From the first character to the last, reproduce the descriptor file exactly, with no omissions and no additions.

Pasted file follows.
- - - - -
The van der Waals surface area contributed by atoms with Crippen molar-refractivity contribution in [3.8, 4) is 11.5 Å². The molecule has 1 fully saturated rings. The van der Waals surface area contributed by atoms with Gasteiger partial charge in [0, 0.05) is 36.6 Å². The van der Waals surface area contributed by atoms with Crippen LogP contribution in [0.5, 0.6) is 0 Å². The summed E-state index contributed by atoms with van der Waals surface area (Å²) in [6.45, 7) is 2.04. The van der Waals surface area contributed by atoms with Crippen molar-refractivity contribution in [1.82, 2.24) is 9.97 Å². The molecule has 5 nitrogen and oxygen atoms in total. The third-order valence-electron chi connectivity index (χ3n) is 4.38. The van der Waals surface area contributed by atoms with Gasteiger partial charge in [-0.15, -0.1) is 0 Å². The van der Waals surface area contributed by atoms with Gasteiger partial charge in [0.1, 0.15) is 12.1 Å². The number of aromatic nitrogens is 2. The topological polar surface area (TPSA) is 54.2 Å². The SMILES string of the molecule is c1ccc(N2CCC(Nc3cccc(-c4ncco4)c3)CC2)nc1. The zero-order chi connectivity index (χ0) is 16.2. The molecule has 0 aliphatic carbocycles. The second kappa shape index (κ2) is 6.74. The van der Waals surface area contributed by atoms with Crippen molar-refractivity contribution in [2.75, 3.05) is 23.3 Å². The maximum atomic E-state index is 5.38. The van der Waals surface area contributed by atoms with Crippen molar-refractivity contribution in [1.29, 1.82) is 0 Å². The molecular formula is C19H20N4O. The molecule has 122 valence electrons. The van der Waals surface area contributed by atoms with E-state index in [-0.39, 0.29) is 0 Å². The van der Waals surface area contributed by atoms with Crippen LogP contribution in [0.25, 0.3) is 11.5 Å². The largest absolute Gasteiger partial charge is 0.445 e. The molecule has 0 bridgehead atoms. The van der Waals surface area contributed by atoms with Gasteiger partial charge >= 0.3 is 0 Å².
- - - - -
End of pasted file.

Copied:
The van der Waals surface area contributed by atoms with Crippen molar-refractivity contribution in [3.8, 4) is 11.5 Å². The molecule has 1 fully saturated rings. The van der Waals surface area contributed by atoms with Gasteiger partial charge in [0, 0.05) is 36.6 Å². The van der Waals surface area contributed by atoms with Crippen LogP contribution in [0.5, 0.6) is 0 Å². The summed E-state index contributed by atoms with van der Waals surface area (Å²) in [6.45, 7) is 2.04. The van der Waals surface area contributed by atoms with Crippen molar-refractivity contribution in [1.82, 2.24) is 9.97 Å². The molecule has 5 nitrogen and oxygen atoms in total. The third-order valence-electron chi connectivity index (χ3n) is 4.38. The van der Waals surface area contributed by atoms with Gasteiger partial charge in [-0.15, -0.1) is 0 Å². The van der Waals surface area contributed by atoms with Gasteiger partial charge in [0.1, 0.15) is 12.1 Å². The number of aromatic nitrogens is 2. The topological polar surface area (TPSA) is 54.2 Å². The SMILES string of the molecule is c1ccc(N2CCC(Nc3cccc(-c4ncco4)c3)CC2)nc1. The zero-order chi connectivity index (χ0) is 16.2. The molecule has 0 aliphatic carbocycles. The second kappa shape index (κ2) is 6.74. The van der Waals surface area contributed by atoms with Crippen molar-refractivity contribution in [2.75, 3.05) is 23.3 Å². The maximum atomic E-state index is 5.38. The van der Waals surface area contributed by atoms with Crippen molar-refractivity contribution in [1.29, 1.82) is 0 Å². The molecular formula is C19H20N4O. The molecule has 122 valence electrons. The van der Waals surface area contributed by atoms with E-state index in [-0.39, 0.29) is 0 Å². The van der Waals surface area contributed by atoms with Crippen LogP contribution in [0.25, 0.3) is 11.5 Å². The largest absolute Gasteiger partial charge is 0.445 e. The molecule has 0 bridgehead atoms. The van der Waals surface area contributed by atoms with Gasteiger partial charge >= 0.3 is 0 Å².